I'm linking you up to two podcasts - one interviewing an OB and the other a Food Scientist. Both of these interviews wind up overlapping in their suggestions for the ideal diet for a woman dealing with, and more specifically trying to prevent, HG. In short, they recommend a high fat/moderate protein/low carb diet. As a quick picture, this would be similar to eating "Paleo." They are fantastic, interesting interviews. Please give them an ear.
This site has an interesting note about women who are more prone to HG. One study showed that women who regularly ate seafood and allium vegetables (onion, garlic, etc) prior to conception had significantly lower rates of HG. Additionally a Norwegian study of 51,000 HG cases found that they "were more likely to have diets high in carbohydrates and added sugars, particularly soft drinks." The first study truly fascinates me as foods from the sea are a traditional fertility food, with societies often seeking out and feeding special foods to their women of child-bearing age.
In the years before my first pregnancy I was probably more like a vegetarian except that I ate a little meat (hello vitamin B deficiency!). About a year after my first birth I really began to be more in line with the Weston A. Price mindset, adding more fat and meat. Nourishing Traditions has actually been one of my favorite books since my sophomore of year of college (even when I wasn't eating much meat). Gradually I realized I have a wheat and dairy allergy, so I took on more of a Paleo flare. Then, exactly a year ago, I started the GAPS diet with my daughter. I do try to eat eat seafood once a week. Now, I've never been religious about any of these, I do believe there are times to celebrate, let go, and not worry about food (within reason, of course). But the majority of the time, my food eating habit is very...whole.
I don't say that to toot my own horn, but rather to track my diet along with the advice I am hearing. I still have some adjustments to make in these months before conception (lowering excess carb intake, especially at night, and increasing good fats even more). I read that some women were basically healthy before pregnancy, had HG, and then after pregnancy continue to have health problems. I would say I had the opposite. I would not say I was healthy before pregnancy - I frequently suffered horrid stomach aches, gastrointestinal distress, anemia, low energy, heart burn, constipation, and was under acute chronic stress for three solid years. My body was in rotten shape. Fast forward after my first HG pregnancy, after increasing protein and fats, I have very rarely suffered from stomach aches, anemia has not been an issue, and, well, I could use some better "stress" coping techniques, but it's no longer chronic. Food mattered.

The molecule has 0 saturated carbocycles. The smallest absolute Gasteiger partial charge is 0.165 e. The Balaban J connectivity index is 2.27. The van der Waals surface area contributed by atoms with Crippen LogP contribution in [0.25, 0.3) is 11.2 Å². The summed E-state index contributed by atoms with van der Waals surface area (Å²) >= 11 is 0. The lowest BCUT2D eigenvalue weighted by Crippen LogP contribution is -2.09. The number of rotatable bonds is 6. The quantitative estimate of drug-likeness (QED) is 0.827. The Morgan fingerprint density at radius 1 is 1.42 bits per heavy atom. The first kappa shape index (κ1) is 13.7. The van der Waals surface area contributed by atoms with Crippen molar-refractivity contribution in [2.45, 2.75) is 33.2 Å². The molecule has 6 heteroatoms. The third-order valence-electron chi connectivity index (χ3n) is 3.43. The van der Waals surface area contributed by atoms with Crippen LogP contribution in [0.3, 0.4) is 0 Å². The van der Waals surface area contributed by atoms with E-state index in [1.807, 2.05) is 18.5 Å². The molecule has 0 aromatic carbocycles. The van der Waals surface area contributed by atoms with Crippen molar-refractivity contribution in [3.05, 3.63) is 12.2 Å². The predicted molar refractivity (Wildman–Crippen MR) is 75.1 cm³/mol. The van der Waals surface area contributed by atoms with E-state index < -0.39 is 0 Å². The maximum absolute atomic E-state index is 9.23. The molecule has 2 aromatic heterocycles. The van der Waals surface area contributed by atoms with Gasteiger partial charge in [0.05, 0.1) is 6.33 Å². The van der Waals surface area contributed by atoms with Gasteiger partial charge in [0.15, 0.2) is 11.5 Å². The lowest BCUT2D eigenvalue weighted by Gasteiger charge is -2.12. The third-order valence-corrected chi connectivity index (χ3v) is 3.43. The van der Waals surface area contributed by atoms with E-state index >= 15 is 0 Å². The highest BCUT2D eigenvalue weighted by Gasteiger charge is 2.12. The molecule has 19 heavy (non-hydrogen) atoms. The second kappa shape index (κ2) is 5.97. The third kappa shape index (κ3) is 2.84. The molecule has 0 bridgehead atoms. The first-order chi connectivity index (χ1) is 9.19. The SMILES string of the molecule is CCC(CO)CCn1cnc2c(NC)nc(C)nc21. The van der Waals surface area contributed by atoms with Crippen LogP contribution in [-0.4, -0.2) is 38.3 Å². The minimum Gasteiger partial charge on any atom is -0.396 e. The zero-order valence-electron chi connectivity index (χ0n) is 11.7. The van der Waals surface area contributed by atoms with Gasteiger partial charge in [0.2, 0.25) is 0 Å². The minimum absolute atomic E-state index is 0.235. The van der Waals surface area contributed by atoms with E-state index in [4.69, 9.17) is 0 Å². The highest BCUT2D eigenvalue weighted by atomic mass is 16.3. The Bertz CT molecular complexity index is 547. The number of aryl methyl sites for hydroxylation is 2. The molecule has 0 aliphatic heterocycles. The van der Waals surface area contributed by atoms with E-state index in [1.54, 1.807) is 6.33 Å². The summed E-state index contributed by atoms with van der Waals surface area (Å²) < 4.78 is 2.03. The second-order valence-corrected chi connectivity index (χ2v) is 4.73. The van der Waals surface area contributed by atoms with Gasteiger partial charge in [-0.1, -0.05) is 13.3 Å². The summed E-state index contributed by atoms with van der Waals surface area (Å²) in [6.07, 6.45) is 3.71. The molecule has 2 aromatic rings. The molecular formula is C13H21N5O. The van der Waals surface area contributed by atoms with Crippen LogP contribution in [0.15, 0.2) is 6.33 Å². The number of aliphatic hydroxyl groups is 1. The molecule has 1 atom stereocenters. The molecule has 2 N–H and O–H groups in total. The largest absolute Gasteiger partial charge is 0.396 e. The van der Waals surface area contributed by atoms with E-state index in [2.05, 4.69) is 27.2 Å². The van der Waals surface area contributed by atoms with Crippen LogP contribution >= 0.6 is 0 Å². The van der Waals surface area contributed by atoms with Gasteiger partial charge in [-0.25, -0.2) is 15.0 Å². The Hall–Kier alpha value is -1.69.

Ideally, I would get all the nutrients I need from eating whole foods, but if I have an underlying condition that prevents proper absorption, my body might not function optimally. So I'm wondering if a nutritionist might be helpful at this point. We'll see. I'm enjoying learning at any rate.
::EDIT:: I did the very low-carb diet devotedly for two weeks. I'm currently questioning whether going that route is good for me, someone who's already been more or less low-carb for about 2 years. A friend also sent me this interesting article about fertility and carbohydrates. So I'm still trying to figure out the balance that's right for me.
::EDIT:: I read another article talking about monolaurin and candida. It mentions how a low carb diet is actually bad for candida. It's common thought that foregoing carbs will starve the candida, however, candida also thrives off of ketones. So if one is in a state of ketosis (such as what a very-low-carb diet would do) it can actually cause the candida to have an outbreak! I did experience an eruption of itching spots on my elbows during my vlc diet, which I now think was candida-related. I am glad to have learned this! Finding the right balance for my body's needs is my goal. So more carbs and fruits are being added back in, however, with more attention to their being paired with fats and proteins (peaches with creme fraiche anyone?!).